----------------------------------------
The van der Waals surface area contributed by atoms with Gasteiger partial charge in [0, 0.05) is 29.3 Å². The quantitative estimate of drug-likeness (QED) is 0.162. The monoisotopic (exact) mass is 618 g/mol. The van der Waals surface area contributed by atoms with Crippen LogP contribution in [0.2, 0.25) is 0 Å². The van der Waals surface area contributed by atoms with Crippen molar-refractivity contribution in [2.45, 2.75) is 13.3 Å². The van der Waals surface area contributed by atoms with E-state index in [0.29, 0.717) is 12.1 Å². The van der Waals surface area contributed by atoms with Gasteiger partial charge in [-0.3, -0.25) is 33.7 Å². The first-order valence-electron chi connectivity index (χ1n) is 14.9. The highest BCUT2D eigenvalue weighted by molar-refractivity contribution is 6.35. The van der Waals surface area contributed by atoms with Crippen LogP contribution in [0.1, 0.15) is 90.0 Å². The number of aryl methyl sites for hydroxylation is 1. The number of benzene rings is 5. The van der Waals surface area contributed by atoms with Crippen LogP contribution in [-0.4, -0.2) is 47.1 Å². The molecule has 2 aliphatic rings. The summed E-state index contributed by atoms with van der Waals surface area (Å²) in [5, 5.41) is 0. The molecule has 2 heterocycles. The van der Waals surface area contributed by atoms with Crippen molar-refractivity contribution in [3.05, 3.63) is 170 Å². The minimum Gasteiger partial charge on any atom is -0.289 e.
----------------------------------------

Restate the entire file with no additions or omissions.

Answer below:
The van der Waals surface area contributed by atoms with Gasteiger partial charge in [0, 0.05) is 29.3 Å². The quantitative estimate of drug-likeness (QED) is 0.162. The monoisotopic (exact) mass is 618 g/mol. The van der Waals surface area contributed by atoms with Crippen LogP contribution in [0.2, 0.25) is 0 Å². The van der Waals surface area contributed by atoms with Crippen molar-refractivity contribution in [2.45, 2.75) is 13.3 Å². The van der Waals surface area contributed by atoms with E-state index in [0.29, 0.717) is 12.1 Å². The van der Waals surface area contributed by atoms with Gasteiger partial charge in [-0.3, -0.25) is 33.7 Å². The first-order valence-electron chi connectivity index (χ1n) is 14.9. The highest BCUT2D eigenvalue weighted by molar-refractivity contribution is 6.35. The van der Waals surface area contributed by atoms with Crippen LogP contribution in [0.1, 0.15) is 90.0 Å². The number of aryl methyl sites for hydroxylation is 1. The number of benzene rings is 5. The van der Waals surface area contributed by atoms with Crippen LogP contribution in [-0.4, -0.2) is 47.1 Å². The molecule has 2 aliphatic rings. The summed E-state index contributed by atoms with van der Waals surface area (Å²) in [5, 5.41) is 0. The molecule has 2 heterocycles. The van der Waals surface area contributed by atoms with Crippen molar-refractivity contribution in [3.05, 3.63) is 170 Å². The minimum Gasteiger partial charge on any atom is -0.289 e.